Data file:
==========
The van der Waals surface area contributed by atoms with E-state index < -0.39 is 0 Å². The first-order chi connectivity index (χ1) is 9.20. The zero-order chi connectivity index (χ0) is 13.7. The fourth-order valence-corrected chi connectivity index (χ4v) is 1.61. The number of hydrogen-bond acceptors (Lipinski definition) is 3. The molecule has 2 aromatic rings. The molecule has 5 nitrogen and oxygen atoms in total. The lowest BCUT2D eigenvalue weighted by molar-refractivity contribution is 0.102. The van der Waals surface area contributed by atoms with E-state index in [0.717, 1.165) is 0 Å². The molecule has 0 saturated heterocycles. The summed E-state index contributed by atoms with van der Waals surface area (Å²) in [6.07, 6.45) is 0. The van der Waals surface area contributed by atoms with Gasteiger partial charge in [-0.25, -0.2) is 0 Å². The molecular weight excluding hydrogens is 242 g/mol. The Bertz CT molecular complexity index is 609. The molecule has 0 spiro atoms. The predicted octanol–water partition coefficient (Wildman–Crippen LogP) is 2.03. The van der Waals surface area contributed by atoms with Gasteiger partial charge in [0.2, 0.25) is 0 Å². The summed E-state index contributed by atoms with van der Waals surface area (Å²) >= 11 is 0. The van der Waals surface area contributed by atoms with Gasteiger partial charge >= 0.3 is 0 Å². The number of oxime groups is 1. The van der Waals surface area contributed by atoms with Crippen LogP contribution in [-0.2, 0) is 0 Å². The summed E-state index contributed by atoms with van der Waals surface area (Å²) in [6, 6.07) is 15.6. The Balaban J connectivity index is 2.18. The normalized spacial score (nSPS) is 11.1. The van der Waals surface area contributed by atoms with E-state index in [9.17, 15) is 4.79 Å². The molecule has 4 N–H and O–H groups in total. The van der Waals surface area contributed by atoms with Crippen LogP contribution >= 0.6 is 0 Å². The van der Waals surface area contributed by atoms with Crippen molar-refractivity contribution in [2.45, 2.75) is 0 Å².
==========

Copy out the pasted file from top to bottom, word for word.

The van der Waals surface area contributed by atoms with E-state index < -0.39 is 0 Å². The first-order chi connectivity index (χ1) is 9.20. The zero-order chi connectivity index (χ0) is 13.7. The fourth-order valence-corrected chi connectivity index (χ4v) is 1.61. The number of hydrogen-bond acceptors (Lipinski definition) is 3. The molecule has 2 aromatic rings. The molecule has 5 nitrogen and oxygen atoms in total. The lowest BCUT2D eigenvalue weighted by molar-refractivity contribution is 0.102. The van der Waals surface area contributed by atoms with E-state index in [0.717, 1.165) is 0 Å². The molecule has 0 saturated heterocycles. The summed E-state index contributed by atoms with van der Waals surface area (Å²) in [6.07, 6.45) is 0. The van der Waals surface area contributed by atoms with Gasteiger partial charge in [-0.25, -0.2) is 0 Å². The molecular weight excluding hydrogens is 242 g/mol. The Bertz CT molecular complexity index is 609. The molecule has 0 spiro atoms. The predicted octanol–water partition coefficient (Wildman–Crippen LogP) is 2.03. The van der Waals surface area contributed by atoms with Gasteiger partial charge in [0.2, 0.25) is 0 Å². The summed E-state index contributed by atoms with van der Waals surface area (Å²) >= 11 is 0. The van der Waals surface area contributed by atoms with Gasteiger partial charge >= 0.3 is 0 Å². The number of oxime groups is 1. The van der Waals surface area contributed by atoms with Crippen LogP contribution in [-0.2, 0) is 0 Å². The summed E-state index contributed by atoms with van der Waals surface area (Å²) in [6, 6.07) is 15.6. The Balaban J connectivity index is 2.18. The normalized spacial score (nSPS) is 11.1. The van der Waals surface area contributed by atoms with E-state index in [9.17, 15) is 4.79 Å². The molecule has 4 N–H and O–H groups in total. The van der Waals surface area contributed by atoms with Crippen LogP contribution >= 0.6 is 0 Å². The van der Waals surface area contributed by atoms with Crippen molar-refractivity contribution in [2.45, 2.75) is 0 Å².